he may stand still, even relaxedly
so, now that he has his "easy" answer

Steven said...

Dear Rav B,

I am enjoying this post and discussion, as always.

Do you believe, in light of these materials, that Ya'aov Avinu is literally still alive, i.e. in a physiological sense that would (to our minds) apparently contradict being enbalmed and buried etc.?

Or, is the idea something more along the lines of: Chazal's words are *true* and meaningful and no amount of physical evidence can change that; but of course most likely (obviously?) in this case that truth and meaning is metaphorical. Profound and important, worthy of R. Yochanan and of course worthy of study, but still only metaphorical.

I admit I lean to the latter approach. But I am truly curious: if you do too, then this does not pose unanswerable questions. Do you read that aggada in a physically literal way? If not, what contradictions does it raise?


b said...

Steven, thank you for your thoughtful comment. I had been consciously avoiding addressing just that question since writing the post. It is true that many agados are metaphorical, and in that case there is no question at all. But in this case, where Reb Yochanan's drasha was contradicted with evidence of Yaakov's actual death, the Gemara didn't resolve the points brought up by the questioner, nor did he answer that Ein meishivin al hadrush. He seems to have disagreed with the entire premise of the question: The questioner assumed that contradiction proves error, and the response was that contradiction does not de-legitimize authentic drash.

It seems to me that the answer was aimed at the root of the question, and states a rule that for authentic drasha, contradiction by apparent reality does not matter. How do we resolve the contradiction? Maybe it varies; it could be that one is metaphorical, or that there is another level at which there is no contradiction, or that ostensibly incompatible realities might co-exist.

great unknown said...

Is Eliyahu Hanavi alive or dead? How was Rabbeinu HaKadosh motzi his wife in the chiyuv kiddush for many weeks after his death?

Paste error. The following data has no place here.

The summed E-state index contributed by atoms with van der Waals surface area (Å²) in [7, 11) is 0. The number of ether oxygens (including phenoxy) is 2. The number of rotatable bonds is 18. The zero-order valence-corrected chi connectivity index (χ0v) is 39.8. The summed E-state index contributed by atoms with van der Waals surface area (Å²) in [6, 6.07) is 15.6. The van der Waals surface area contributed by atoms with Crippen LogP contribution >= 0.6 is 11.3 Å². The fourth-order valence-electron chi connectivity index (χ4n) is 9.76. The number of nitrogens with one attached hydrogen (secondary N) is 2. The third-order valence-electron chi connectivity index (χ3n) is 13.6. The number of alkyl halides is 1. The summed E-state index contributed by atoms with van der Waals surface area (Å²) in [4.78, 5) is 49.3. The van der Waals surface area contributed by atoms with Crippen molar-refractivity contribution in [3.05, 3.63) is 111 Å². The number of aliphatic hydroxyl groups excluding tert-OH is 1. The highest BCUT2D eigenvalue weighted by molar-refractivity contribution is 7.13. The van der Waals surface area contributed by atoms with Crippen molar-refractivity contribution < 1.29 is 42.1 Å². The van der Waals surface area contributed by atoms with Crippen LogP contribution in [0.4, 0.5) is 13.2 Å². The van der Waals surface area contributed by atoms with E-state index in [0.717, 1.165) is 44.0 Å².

To understand this issues, we have to redefine our understanding of life and death, and particularly the proportions of biology and spirituality in the life of a person. Once that is done, we can understand that for some, the biologic is a trivial portion of their existence even when they are considered by physicians to be hale and hearty. Moshe Rabbeinu had transcended the necessity for food, e.g.

But this is kindergarten kabbalah, and has no place in a sophisticated, if about-to-die but still-be-alive, forum such as this.

Eli said...

Again, Mazal-Tov!

Compare to R. Yochanan in BB 75 regarding ושמתי כדכד שמשותיך.

That notwithstanding, I basically agree with Steven (and humbly disagree with RLC). A proof or disproof from reality (if valid) is as strong as any other proof.

Thus, I believe the pshat in Taanis is as follows:

First R. Yochana was qouted to say יעקב אבינו לא מת without a source. This can be confronted with reality of course, and waived away altogether. However, when the answer מקרא אני דורש was given, meaning that this was derived by Darchey Hadrush (I assume, Chazal had Mesorah, which we lost, for their exact usage: what can and cannot be learned from psukim), then this conclusion יעקב אבינו לא מת is certainly true. Yet, due to the proof from reality we must conclude it to be interpreted metaphorically.

For the sake of people nervous to disagree with statues such as R. Leib Chasman (me included), I looked up and found this R"Y Hazaken MiTrani, brought in Shiltey Giborim here:

(see also an expanded version from manuscript: )

Barzilai said...

As this discussion winds down, let me thank you for your commments. First, the Anonymous that wrote פון א קשיא שטארבט מען נישט. Then to Chaim B and gu for Keats and Carrol. To Steven for forcing the discussion to be more forthright. To gu for the reference to kindergarten kabbala. And especially to Eli for that excellent Maharit, although he is an exponent of the Rambam's approach, and we know what the Rambam would have said about this.

I need to mention that the b of January 4 at 6:07 is not me. But unlike most such cases, he's saying good. I think.